We should all aspire to be more like these anti-fascist, eco-conscious little rodents
What’s ‘in’ this year? According to the trend predictions lists I’ve seen flying around Twitter from self-described ‘cultural critics’, lots of things: dairy, being cringe, smoking, using a brick phone, microdosing mushrooms – the list goes on. But what of beavers?
If 2022 was the year of the capybara, 2023 is set to be the year of the beaver. The ongoing beavernaissance has its roots back in 2017, when these precious semi-aquatic rodents were reintroduced to the UK in an operation known as “The Cornwall Beaver Project” (they originally went extinct in the UK in the 16th century after they were hunted for their fur, glands and meat – RIP). And since their reintroduction to the UK six years ago, beavers have well and truly come into their own.
As a result of their reintroduction, biodiversity in Cornwall has massively improved, with 13 new bird and mammal species spotted in the surrounding area. Researchers and wildlife recorders have said that this is largely thanks to the beavers slowing the river flow and creating a more hospitable habitat for other native animals, including dragonflies, amphibians, birds and fish. Testament to their indispensability, in 2022, they were given legal protection in England, making it illegal to kill or harm them. Most recently, following the success of the Cornwall project, two beavers named Chompy and Hazel were released onto Ewhurst Park in Hampshire.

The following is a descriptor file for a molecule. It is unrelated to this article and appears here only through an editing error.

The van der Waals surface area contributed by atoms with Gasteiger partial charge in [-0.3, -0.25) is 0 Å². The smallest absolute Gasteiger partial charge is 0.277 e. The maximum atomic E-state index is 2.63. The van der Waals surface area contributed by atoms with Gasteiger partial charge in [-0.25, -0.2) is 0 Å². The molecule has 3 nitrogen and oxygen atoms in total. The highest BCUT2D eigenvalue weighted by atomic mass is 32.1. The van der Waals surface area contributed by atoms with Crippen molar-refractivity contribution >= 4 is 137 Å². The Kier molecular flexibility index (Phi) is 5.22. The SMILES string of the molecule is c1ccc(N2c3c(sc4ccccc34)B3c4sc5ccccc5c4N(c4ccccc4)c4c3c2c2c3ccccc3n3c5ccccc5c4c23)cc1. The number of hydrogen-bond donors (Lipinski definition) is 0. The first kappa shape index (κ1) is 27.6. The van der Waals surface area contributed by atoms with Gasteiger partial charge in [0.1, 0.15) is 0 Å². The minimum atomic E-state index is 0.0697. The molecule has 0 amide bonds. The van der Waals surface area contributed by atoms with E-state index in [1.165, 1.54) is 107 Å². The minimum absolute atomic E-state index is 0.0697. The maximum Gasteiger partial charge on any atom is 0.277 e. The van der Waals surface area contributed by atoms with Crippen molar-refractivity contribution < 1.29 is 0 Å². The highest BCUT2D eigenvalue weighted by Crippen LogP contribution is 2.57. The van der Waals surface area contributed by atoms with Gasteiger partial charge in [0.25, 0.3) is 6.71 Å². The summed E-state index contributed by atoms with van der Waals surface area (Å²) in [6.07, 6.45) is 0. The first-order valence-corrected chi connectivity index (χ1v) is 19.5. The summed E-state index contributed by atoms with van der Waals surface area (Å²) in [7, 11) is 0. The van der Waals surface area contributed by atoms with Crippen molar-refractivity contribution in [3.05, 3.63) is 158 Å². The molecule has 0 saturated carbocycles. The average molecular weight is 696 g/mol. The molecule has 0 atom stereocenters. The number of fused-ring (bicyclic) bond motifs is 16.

In ecology, beavers are known as a “keystone species”, which means they’re incredibly valuable to the ecosystem. “Reintroducing beavers is like throwing petrol onto the bonfire when it comes to nature recovery – it really speeds things up,” Chris Jones, farmer and communities director of the Beaver Trust, told the Guardian last year. They basically do the opposite of gentrification: instead of driving up house prices and catalysing the creation of yet another small plates restaurant, they actually contribute something – dams and canals – which will benefit the whole community and the area’s preexisting, long-term inhabitants.
Jokes aside, all their hard work really does help the climate. “They engineer the landscape in a way that reduces flooding, helps store water for drought, and boosts wildlife – and wetlands are great carbon sinks,” Jones told the Guardian. And before anyone suggests that they can’t be great climate activists if they’re always destroying trees… in the words of Insulate Britain activist and carpenter, Cameron Ford: “wood is regenerative, you can grow trees”. Duh!
Beavers even working hard to help Ukraine bolster its defences against Putin – anti-fascist queens! Apparently, they’re building dams at the Belarus border which keep the terrain ‘marshy and impassable’, making it nearly impossible for Russian forces to invade the Ukrainian region of Volyn. A spokesperson for the Volyn territorial defence, Serhiy Khominskyi, praised the beavers in an interview with Reuters. “When they build their dams normally people destroy them, but they didn't this year because of the war, so now there is water everywhere,” he said.
In the face of war and irreversible climate breakdown, this is admittedly a less important argument in praise of beavers, but I also think it’s worth reintroducing beavers across the rest of the country simply because they are sweet. Isn’t that reason enough? Just imagine walking by a river and seeing a beaver in the flesh, with its chubby little cheeks and rubbery little tail. I would cry with joy.